Do you carry a pump?

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Viewing 40 posts - 1 through 40 (of 53 total)
  • Do you carry a pump?
  • prezet
    Member

    How many of you carry a pump on your rides? Do you prefer to throw one in your pack, hip-pack or mount them on your frame?

    Or do you never carry a pump and always favour a C02 cartridge?

    scotroutes
    Member

    99.9% of the time, a pump. CO2 cartridges aren’t, AFAIK, refillable so I like to avoid.

    Premier Icon wors
    Subscriber

    CO2, never had an issue.

    kerley
    Member

    A mini pump is the only thing I carry. CO2 cartridges are wasteful and mess with sealant. As I run tubeless I may need to top up the tyre is it doesn’t seal quickly enough.

    Premier Icon mattbee
    Subscriber

    Both. CO2 cartridge and filler in steerer tube and a Topeak mini carbon thing by the bottle cage.
    Sometimes you want a bit more pressure but not enough to use a whole co2 cartridge.
    Touch wood I’ve not needed either for months though!

    Pump, mounted on frame. Danger with CO2 is if you mess up inflating the tyre somehow and use up all your cartridge(s), you’re goosed.

    Premier Icon DezB
    Subscriber

    MTB – minipump in the Camelbak. With a shiny hole plugger.
    Commute – frame attached minipump, same shiny hole plugger.
    Tubeless on both

    Commute: Usually pump and puncture repair kit.

    Very local spin: Nope.

    Out to South Downs: Yep >99% of the time. Spare tube too if it’s a planned 50+ ride.

    ads678
    Member

    Pump on the MTB in ruck sack or frame bag. CO2 on the road bike in saddle pack.

    Pump and tubes on every ride, have a couple of CO2 cartridges as well on the roadie. I never want to be “that guy”….

    globalti
    Member

    Inner tube and two CO2 cartridges. Last summer I used all of those when I failed to detect a tiny shard of glass lodged in the tyre carcass so flagged down a passing cyclist who let me use his pump. The tyre went down again though so I ended up phoning Mrs Gti for a pickup.

    Premier Icon Tracey
    Subscriber

    C02 and Dynaplug, pump and a tube. All fit in the SWAT box along with some snacks

    Klunk
    Member

    mountain morph in the pack for the mtb, road morph attached to frame on the road. (2 tubes and and a repair kit on both)

    IHN
    Member

    ‘Nice’ roady – CO2 cartridges and adaptor thing

    Commuter/tourer – pump mounted on frame

    MTB – pump in pack

    All tubed.

    Premier Icon weeksy
    Subscriber

    never had a CO2. i carry pumps sometimes.. usually if i’m out with my boy as him getting a puncture is far more drastic than getting one myself.

    philjunior
    Member

    Pump and tube, location depending on bike. XC bike sits race ready with a tube and pump strapped to the frame (yeah probably should go CO2 but I’d want the pump anyway, and no real benefit for endurance stuff, you’re still in the running after 5 mins pumping)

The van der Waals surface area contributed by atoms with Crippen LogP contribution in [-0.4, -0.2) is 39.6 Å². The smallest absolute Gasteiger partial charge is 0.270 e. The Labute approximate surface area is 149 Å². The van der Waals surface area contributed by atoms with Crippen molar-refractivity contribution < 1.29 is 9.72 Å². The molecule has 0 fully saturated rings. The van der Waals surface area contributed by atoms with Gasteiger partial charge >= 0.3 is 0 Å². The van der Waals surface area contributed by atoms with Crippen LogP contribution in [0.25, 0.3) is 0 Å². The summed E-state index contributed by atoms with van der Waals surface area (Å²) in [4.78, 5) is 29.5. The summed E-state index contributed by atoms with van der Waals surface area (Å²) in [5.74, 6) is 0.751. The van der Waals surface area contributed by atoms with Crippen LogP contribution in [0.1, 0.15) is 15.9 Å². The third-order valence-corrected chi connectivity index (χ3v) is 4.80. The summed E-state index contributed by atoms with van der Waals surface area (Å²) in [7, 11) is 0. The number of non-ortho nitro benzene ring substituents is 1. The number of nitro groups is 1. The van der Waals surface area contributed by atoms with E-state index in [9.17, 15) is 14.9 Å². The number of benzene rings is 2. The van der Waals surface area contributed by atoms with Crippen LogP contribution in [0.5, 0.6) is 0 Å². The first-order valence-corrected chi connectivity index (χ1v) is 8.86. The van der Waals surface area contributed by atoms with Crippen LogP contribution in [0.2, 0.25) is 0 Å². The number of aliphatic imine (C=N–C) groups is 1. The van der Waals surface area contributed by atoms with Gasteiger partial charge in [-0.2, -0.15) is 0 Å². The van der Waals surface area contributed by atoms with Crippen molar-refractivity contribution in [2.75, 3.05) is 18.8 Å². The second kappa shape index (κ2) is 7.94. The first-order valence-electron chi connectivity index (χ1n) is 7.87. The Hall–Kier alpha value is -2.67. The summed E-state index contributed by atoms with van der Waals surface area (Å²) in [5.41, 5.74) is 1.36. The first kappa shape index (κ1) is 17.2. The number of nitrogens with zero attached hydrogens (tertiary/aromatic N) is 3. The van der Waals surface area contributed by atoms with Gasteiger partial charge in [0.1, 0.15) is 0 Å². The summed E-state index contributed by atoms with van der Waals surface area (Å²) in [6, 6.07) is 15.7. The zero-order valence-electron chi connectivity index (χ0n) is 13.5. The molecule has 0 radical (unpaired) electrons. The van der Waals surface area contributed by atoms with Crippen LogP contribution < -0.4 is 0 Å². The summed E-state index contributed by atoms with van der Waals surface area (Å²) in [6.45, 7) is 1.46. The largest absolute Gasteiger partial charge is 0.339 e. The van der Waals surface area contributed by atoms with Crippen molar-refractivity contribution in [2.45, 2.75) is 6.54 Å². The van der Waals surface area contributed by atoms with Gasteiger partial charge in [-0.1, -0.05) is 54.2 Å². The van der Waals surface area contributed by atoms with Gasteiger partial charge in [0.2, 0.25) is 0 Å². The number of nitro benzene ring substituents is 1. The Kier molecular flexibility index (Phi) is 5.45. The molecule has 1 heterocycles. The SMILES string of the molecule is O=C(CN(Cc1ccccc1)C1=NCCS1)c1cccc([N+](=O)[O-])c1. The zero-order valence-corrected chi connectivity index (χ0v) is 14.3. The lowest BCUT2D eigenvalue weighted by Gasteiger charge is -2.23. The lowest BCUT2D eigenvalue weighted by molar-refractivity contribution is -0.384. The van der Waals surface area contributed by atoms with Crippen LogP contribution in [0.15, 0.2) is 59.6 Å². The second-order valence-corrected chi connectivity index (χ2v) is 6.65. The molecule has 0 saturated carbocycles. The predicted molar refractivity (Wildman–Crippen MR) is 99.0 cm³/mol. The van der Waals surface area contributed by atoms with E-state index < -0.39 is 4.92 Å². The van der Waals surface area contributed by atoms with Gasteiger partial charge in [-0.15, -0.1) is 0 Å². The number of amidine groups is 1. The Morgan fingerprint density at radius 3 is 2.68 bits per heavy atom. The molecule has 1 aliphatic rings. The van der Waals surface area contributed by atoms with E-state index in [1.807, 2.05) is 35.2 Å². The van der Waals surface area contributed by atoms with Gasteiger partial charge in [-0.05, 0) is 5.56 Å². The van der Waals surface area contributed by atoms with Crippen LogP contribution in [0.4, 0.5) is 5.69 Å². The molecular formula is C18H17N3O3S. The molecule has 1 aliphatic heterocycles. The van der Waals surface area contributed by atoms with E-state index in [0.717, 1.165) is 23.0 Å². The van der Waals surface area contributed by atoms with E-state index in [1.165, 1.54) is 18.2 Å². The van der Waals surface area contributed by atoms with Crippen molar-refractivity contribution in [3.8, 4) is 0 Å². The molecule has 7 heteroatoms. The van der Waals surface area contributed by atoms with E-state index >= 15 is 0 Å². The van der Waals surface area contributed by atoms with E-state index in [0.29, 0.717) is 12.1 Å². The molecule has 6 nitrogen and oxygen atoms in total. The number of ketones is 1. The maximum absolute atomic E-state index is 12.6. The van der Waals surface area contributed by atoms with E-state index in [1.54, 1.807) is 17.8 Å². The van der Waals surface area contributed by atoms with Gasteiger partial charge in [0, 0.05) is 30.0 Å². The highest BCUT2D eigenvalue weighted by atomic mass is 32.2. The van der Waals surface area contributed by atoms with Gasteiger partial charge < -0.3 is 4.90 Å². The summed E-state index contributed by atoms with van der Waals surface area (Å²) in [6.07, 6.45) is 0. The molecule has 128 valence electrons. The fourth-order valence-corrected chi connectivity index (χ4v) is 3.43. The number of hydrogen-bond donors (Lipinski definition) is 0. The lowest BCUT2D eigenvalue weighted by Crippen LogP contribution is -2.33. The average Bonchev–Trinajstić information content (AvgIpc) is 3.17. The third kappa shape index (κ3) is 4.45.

CO2 strapped to the top tube with an inner tube, but also a mini pump in my bag. I also carry tyre plugs and tools. A bit belt and braces OTT perhaps. CO2 for speed and convenience and pump for reliability when the CO2 is used or fails for whatever reason.

    Having said that, I’ve never had a puncture since going tubeless 18 months ago and I ride a fair bit.

    I mostly ride on my own and often right out in the wilds, so like to be self reliant and confident I can deal with most eventualities. I also carry more tools, maps, food, first aid kit and emergency layers than most people I know, the boy scout force is strong in this one!

    Premier Icon mountainman
    Subscriber

    one up pump on bottle cage, spare tube at least 1 as been caught out n had to call the rescue and she wasn’t best pleased ,but thinks nothing of driving home n “saying my car needs Petrol” after passing a bloody garage.

    Premier Icon lunge
    Subscriber

    Mini-pump in my jersey pocket, unless I’m on my commuter bike which has a frame pump. Generally have a Co2 cart with me as well.

    Premier Icon drewd
    Subscriber

    Road/gravel bike has a mini pump on the frame, spare tube, adhesive patches and tubeless repair when running tubeless in saddle bag.

    MTB has the same again but in a rucksack. I’m running 650b plus so have a bigger pump, and my dropper cable routing prevents me running a saddle bag to store the other stuff so it all gets chucked in a bag.

    Premier Icon swavis
    Subscriber

    Pump on the frame or in the pack on the mtb, CO2 and pump on the road bike as it makes the handle for the pump.

    stevextc
    Member

    Rarely take a pump … totally consequences based. If getting a puncture is going to be fatal or potentially very uncomfortable I’ll take what I might need… if it just means walking 10 miles in weather me and the kid can survive probably not. Probably shouldn’t tempt fate but I’ve has exactly 1 non ridable punctures in 5 years vs 2 snapped chains

    Premier Icon benp1
    Subscriber

    CO2 on my commute, but use marathon plus tyres

    Pump on my rides, has been in a framebag, rucksack or waistpack in the past. But at the moment its mounted next to a bottle cage

    Premier Icon slowoldman
    Subscriber

    Mini pump, in rucksack on MTB, under seat pack on road bike.

    if it just means walking 10 miles in weather me and the kid can survive probably not

    Well, yeah, but for the sake of £20 and 200g in your back pocket or downtube? Surely better than 10 mile walk in the rain?

    I always carry a pump, patches, spare tube, it packs down compact enough and sits in a jersey pocket easily enough, although I’ll frame mount on longer rides when I need the extra pockets for food!

    Have friends who just don’t seem to bother, or don’t know how to use the tools they’re carrying. I guess the proof is in the pudding, they’ve never ended up stranded roadside, but I’m secretly waiting for the day one of them snaps a chain. If I’m with them I might even pretend I’m not carrying a chain tool and quick links… 😉

    Premier Icon crazy-legs
    Subscriber

    I never use CO2. It’s one extra thing to carry on top of a pump so why not just use the pump?!
    Other than saving a few seconds which frankly, in the overall timespan of fixing a puncture, is negligible.

    I’ve done numerous ride leading/guiding things and every single time there’ll be someone standing by the side of the road asking for help because they’ve used all their CO2 and haven’t got a pump.

    Premier Icon andytherocketeer
    Subscriber

    Always carry mini-pump and tube for that bike/wheelsize.